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But even even those whose nervous systems are working will and which are cut out a good deal of see external world still lit in a lot. And it is here of course that language comes in and that we we impose order by means of language. We abstract and categorize and pigeonhole things in their various categories and so are able to create this order in which we do our living. We not only have this I think it is kind of inborn capacity not merely on the neurological level but also on the linguistic level for abstracting and then for turning things
into symbols. We also quite clearly enjoy the manipulation of symbols I mean we love the symbols and we like fitting them together into extraordinarily complex patterns and systems which give us sometimes the reality and sometimes the illusion of understanding what the world is all about. We do this with it back with a kind of play it's a kind of art for art's sake. I think if we look at the symbol systems which men of various cultures have produced we are greatly struck by the fact that many of them quite clearly have absolutely no biological value would call or they are the most elaborate kind of genes which we impose which we play and which are through whose rules we look at the world and of course when one examines the. History
looks into the what has happened in various cultures. We see that these games which we produce these structures symbolic structures which we build up for. May often be not merely not useful to us but also maybe positively harmful. For example take the case of an extraordinarily intelligent people the Greeks in spite of the rationality and development of science and they still believe that astronomy had a kind of special human meaning. And what we see is a very curious event in history that this belief could be absolutely disastrous. On a certain day I think it was the twenty seventh of August 413 B.C. there was an eclipse of the moon this day.
Nick Yes in the Greek army were seated inside of queues and they were thinking of going home. They were obviously not succeeding in their effort but there was an eclipse of the moon and as everybody knew that the moon is extremely unlucky and no one should travel for at least a month with this new cast decided to remain for another month and in the course of that month his fleet was totally destroyed and all his army was captured and another disastrous example of what happens when we start playing with us in full systems and build up these fantastic structures are taught some is provided by the Aztecs. The Aztecs also had curious views about the nature of astronomy they thought that. The sun would get tired if he wasn't constantly supplied with food and that the best food for the sun was human blood in
the hearts of victims and they used to rape their neighbors and carry off huge numbers of. Prisoners whom they would rip the heart out of the voters dedicated to the sun. What was the consequence of this the consequence was that when the tiny band of the neighbors of the Aztecs drawing the Spaniards and the. Regime came to an end very very rapidly and we as I say these are extraordinary. Gleeful. Manipulations of symbols built up into all kinds of my thought and pseudo philosophies and pseudo sciences in the history of the world and sometimes they are quite
good but sometimes they are profound. And yet men will go on cherishing them such is the first of all the extraordinary psychological inertia. He he won't he dislikes changing even that which is obviously extremely inconvenient. And secondly he has of course said there's a kind of vested interest in these things and he tends to regard them in some way a secret as we see from the case of Socrates and from many of the heretics throughout the ages that it is extremely dangerous to start questioning the validity of these symbol systems. I would like to speak briefly about. Simple systems which are rather nearer to us. Let us take the case of the Middle Ages why didn't the Middle Ages develop anything resembling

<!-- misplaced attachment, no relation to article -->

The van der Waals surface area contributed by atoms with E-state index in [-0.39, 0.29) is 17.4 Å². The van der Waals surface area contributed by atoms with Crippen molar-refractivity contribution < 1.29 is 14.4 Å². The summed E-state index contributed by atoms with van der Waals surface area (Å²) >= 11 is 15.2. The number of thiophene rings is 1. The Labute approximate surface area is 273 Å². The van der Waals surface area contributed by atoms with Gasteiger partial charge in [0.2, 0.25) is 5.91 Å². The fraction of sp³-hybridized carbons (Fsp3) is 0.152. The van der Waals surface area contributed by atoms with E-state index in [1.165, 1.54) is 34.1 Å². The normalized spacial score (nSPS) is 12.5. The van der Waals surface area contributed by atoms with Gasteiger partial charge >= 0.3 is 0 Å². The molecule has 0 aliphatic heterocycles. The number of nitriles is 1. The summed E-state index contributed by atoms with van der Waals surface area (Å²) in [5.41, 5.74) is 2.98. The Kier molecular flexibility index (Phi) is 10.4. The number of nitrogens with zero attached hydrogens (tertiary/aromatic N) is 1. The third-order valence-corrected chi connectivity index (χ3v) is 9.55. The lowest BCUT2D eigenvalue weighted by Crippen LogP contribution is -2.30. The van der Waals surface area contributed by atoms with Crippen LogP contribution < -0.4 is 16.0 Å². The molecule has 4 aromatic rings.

modern science such as this. Is given by the great. French historian of mediæval art. What he says is this in the Middle Ages the idea of the thing was always more real than the thing itself. The study of things for their own sake no thought for men. The task for the student of nature was to discover the eternal truth which God meant each thing to express but when we inquired what was the eternal truth which was exposed to be expressed by each thing we find of course that it was not the laws of nature as we speak of and which was not the regularities which can be discovered by observation and also which require for their discovery the sacrifice of many prejudices and even of common sense as we're discovering. From that the eternal truths which were to be discovered in things where
notions deduced by logicians drawn other notions and fantasies which could be found in books which were regarded as or thought of to teach so that. We have I must confess that when I read the literature of the Middle Ages I begin I be entertained and amused by this curious anthropomorphic good of the world. But in a very little while I find myself not merely profoundly bored but also feeling a sense of terrible oppression. One seems to be shut into a kind of prison. There are no windows in this middle medieval world. Everything in Gerald Manley Hopkins is words which mean what is the phrase What is it. And there is this terrible
human quality about you. He wears men's margin shares men smell this. I do find extremely depressing in the mediæval picture but it was all it was impossible for human beings given the simple system which they accepted without question. Most of them get outside this prison and in a much more recent case we have a very interesting example of the impossibility of getting beyond the simple system. We have a very good example of this in the history of hypnosis subject I happen to be very much interested in. If you look at the history of hypnosis in the first half of the 18th the 19th century you were astonished to find that extremely intelligent men refused to